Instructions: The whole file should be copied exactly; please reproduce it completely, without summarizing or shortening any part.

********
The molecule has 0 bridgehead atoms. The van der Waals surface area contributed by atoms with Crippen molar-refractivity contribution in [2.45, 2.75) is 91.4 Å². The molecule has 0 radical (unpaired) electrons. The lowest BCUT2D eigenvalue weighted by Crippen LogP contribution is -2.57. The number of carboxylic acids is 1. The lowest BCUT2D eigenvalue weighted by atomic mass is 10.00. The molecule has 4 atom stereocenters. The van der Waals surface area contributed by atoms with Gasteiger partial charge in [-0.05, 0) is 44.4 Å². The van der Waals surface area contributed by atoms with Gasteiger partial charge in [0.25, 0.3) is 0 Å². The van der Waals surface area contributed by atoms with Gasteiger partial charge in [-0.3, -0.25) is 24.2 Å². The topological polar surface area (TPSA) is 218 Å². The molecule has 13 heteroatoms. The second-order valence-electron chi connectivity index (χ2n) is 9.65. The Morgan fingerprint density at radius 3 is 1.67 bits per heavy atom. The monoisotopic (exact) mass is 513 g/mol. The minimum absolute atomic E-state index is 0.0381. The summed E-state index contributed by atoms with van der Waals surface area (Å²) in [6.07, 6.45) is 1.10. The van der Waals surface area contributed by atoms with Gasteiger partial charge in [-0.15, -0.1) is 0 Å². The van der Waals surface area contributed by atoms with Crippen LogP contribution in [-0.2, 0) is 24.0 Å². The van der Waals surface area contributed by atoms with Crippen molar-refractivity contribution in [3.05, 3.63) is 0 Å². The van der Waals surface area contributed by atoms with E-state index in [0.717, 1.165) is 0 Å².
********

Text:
The molecule has 0 bridgehead atoms. The van der Waals surface area contributed by atoms with Crippen molar-refractivity contribution in [2.45, 2.75) is 91.4 Å². The molecule has 0 radical (unpaired) electrons. The lowest BCUT2D eigenvalue weighted by Crippen LogP contribution is -2.57. The number of carboxylic acids is 1. The lowest BCUT2D eigenvalue weighted by atomic mass is 10.00. The molecule has 4 atom stereocenters. The van der Waals surface area contributed by atoms with Gasteiger partial charge in [-0.05, 0) is 44.4 Å². The van der Waals surface area contributed by atoms with Gasteiger partial charge in [0.25, 0.3) is 0 Å². The van der Waals surface area contributed by atoms with Gasteiger partial charge in [-0.3, -0.25) is 24.2 Å². The topological polar surface area (TPSA) is 218 Å². The molecule has 13 heteroatoms. The second-order valence-electron chi connectivity index (χ2n) is 9.65. The Morgan fingerprint density at radius 3 is 1.67 bits per heavy atom. The monoisotopic (exact) mass is 513 g/mol. The minimum absolute atomic E-state index is 0.0381. The summed E-state index contributed by atoms with van der Waals surface area (Å²) in [6.07, 6.45) is 1.10. The van der Waals surface area contributed by atoms with Gasteiger partial charge in [-0.15, -0.1) is 0 Å². The van der Waals surface area contributed by atoms with Crippen LogP contribution in [-0.2, 0) is 24.0 Å². The van der Waals surface area contributed by atoms with Crippen molar-refractivity contribution in [3.05, 3.63) is 0 Å². The van der Waals surface area contributed by atoms with E-state index in [0.717, 1.165) is 0 Å².